Toronto FC and Holland Bloorview are working to give youth baseline testing and concussion education.
Remy Cattell took a baseline concussion test with her hockey team ― she was a random participant in a study by the concussion centre at Holland Bloorview Kids Rehabilitation Hospital ― but an incident on the soccer field landed her back at the centre, tired and dizzy.
Cattell had just started the eighth grade when a fellow player on her Leaside Tigers competitive soccer team cleared a ball from the team’s defensive end.
The ball hit Cattell, about five metres away, in the head.
She was knocked to the ground. The ringing in her ears kept her from hearing anything properly. She left the game but tried returning, ultimately for just a few minutes, once the ringing stopped.
Two years on, Cattell, 14, knows she suffered a concussion, the blow to her head enough to jiggle her brain. But at the time, she wanted to play.
“I didn’t really know about concussions or that it could happen to me,” Cattell said. “It probably was made worse than it needed to be.”
Her mother Cory and their family doctor didn’t know what to do. It wasn’t until Cory remembered the baseline test that Cattell returned to Holland Bloorview for help.
“When it first happened, I was so lost,” Cory said. “Calling the doctor, trying to find out what do I do, who do I call, how do I get help, what kind of things am I supposed to look for?”
A lack of awareness about concussions and how to deal with them is not unusual in young athletes and their parents, said Dr. Nick Reed, co-director and clinician scientist in Holland Bloorview’s Concussion Centre.
And while soccer might not be the foremost sport associated with the brain injury, it is still a contact sport that sees a tremendous amount of head contact, according to Michael Rabasca, Toronto FC’s director of high performance.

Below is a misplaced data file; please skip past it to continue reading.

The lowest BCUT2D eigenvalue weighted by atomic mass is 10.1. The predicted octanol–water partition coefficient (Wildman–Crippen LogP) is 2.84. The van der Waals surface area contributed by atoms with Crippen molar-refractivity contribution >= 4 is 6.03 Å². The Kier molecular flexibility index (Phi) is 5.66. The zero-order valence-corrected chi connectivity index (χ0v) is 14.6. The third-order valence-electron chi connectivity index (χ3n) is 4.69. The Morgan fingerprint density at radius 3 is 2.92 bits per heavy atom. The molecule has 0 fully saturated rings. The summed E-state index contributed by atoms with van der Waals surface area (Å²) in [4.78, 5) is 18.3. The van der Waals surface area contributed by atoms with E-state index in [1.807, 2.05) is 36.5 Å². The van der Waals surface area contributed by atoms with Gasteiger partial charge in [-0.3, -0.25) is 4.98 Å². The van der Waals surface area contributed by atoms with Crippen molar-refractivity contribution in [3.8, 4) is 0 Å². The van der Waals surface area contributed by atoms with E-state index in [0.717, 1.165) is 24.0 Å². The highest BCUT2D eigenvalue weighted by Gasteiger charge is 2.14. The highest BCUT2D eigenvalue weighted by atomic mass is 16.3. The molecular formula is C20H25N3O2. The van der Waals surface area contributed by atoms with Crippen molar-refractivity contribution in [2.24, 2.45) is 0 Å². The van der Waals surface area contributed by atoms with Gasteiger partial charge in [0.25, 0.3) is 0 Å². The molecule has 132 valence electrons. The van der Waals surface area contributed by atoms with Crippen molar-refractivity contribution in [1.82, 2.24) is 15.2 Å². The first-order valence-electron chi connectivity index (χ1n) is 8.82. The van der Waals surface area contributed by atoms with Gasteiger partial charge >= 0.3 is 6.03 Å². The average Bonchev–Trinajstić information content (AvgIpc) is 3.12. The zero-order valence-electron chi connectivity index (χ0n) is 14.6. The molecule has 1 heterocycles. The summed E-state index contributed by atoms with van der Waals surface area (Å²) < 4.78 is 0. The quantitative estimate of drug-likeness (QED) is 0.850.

That’s part of the reason why the two organizations have teamed up for a one-year collaboration. The joint effort will focus on youth players in Toronto FC’s Academy. They will participate in the same baseline testing program Cattell did, and they will receive concussion education and training.
Reed and Rabasca hope teaching the group about concussions, while studying their tests for research, will be a step toward a safer game, both at the professional level and in amateur athletes like Cattell.
To date, Reed said, what’s lacking in people’s understanding of concussions is not the physical symptoms, such as headaches, dizziness and nausea.
“The injury itself has a wide range of symptoms: physical, cognitive, emotional and behavioural symptoms,” he said.
Young people recover differently, and sometimes more slowly, from concussions than adults, Reed said.
Cattell considers herself “pretty lucky” that she was only out of school for about a month. Two years later, she still plays soccer but doesn’t head the ball.
Initially, though, the stress of people not understanding her “invisible” injury hindered her recovery.
“People were still expecting me to be fine. I told my teacher I had a concussion but he was still sending me homework and still expecting me to get assignments done,” she said.
At that time, Cory said, her daughter struggled to even read.
“I was scared people wouldn’t believe me, because you can’t even see it,” Cattell said.
In professional sports, Rabasca said, sometimes such invisible injuries go unacknowledged.
“There is this hunger, desire, the social norm says, ‘You play, you don’t sit.’ We have too many examples of that at the pro level,” he said.
While those players’ intentions might be good, they’re not examples Rabasca wants Toronto FC’s academy players to follow.
In a group of about 120 participants, Rabasca believes between eight and 12 per cent of players have concussion concerns each season.